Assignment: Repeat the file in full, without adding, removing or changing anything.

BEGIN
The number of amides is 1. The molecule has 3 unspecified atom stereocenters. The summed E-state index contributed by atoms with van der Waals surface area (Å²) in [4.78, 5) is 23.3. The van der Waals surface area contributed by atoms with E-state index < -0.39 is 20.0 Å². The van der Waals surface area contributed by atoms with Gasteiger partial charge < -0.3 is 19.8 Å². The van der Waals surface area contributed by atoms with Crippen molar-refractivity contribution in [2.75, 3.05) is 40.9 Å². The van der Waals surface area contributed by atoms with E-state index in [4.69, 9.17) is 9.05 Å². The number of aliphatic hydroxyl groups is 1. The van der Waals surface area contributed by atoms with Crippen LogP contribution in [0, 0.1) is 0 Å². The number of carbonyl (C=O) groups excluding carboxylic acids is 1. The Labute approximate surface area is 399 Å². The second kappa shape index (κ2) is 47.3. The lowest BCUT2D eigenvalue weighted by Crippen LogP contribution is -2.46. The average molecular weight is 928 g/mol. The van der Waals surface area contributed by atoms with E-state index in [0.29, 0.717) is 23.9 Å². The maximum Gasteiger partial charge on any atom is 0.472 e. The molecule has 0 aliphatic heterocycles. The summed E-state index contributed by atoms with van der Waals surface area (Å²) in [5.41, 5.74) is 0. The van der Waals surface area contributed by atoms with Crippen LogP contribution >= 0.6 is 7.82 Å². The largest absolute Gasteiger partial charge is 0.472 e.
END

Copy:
The number of amides is 1. The molecule has 3 unspecified atom stereocenters. The summed E-state index contributed by atoms with van der Waals surface area (Å²) in [4.78, 5) is 23.3. The van der Waals surface area contributed by atoms with E-state index < -0.39 is 20.0 Å². The van der Waals surface area contributed by atoms with Gasteiger partial charge < -0.3 is 19.8 Å². The van der Waals surface area contributed by atoms with Crippen molar-refractivity contribution in [2.75, 3.05) is 40.9 Å². The van der Waals surface area contributed by atoms with E-state index in [4.69, 9.17) is 9.05 Å². The number of aliphatic hydroxyl groups is 1. The van der Waals surface area contributed by atoms with Crippen LogP contribution in [0, 0.1) is 0 Å². The number of carbonyl (C=O) groups excluding carboxylic acids is 1. The Labute approximate surface area is 399 Å². The second kappa shape index (κ2) is 47.3. The lowest BCUT2D eigenvalue weighted by Crippen LogP contribution is -2.46. The average molecular weight is 928 g/mol. The van der Waals surface area contributed by atoms with E-state index in [0.29, 0.717) is 23.9 Å². The maximum Gasteiger partial charge on any atom is 0.472 e. The molecule has 0 aliphatic heterocycles. The summed E-state index contributed by atoms with van der Waals surface area (Å²) in [5.41, 5.74) is 0. The van der Waals surface area contributed by atoms with Crippen LogP contribution >= 0.6 is 7.82 Å². The largest absolute Gasteiger partial charge is 0.472 e.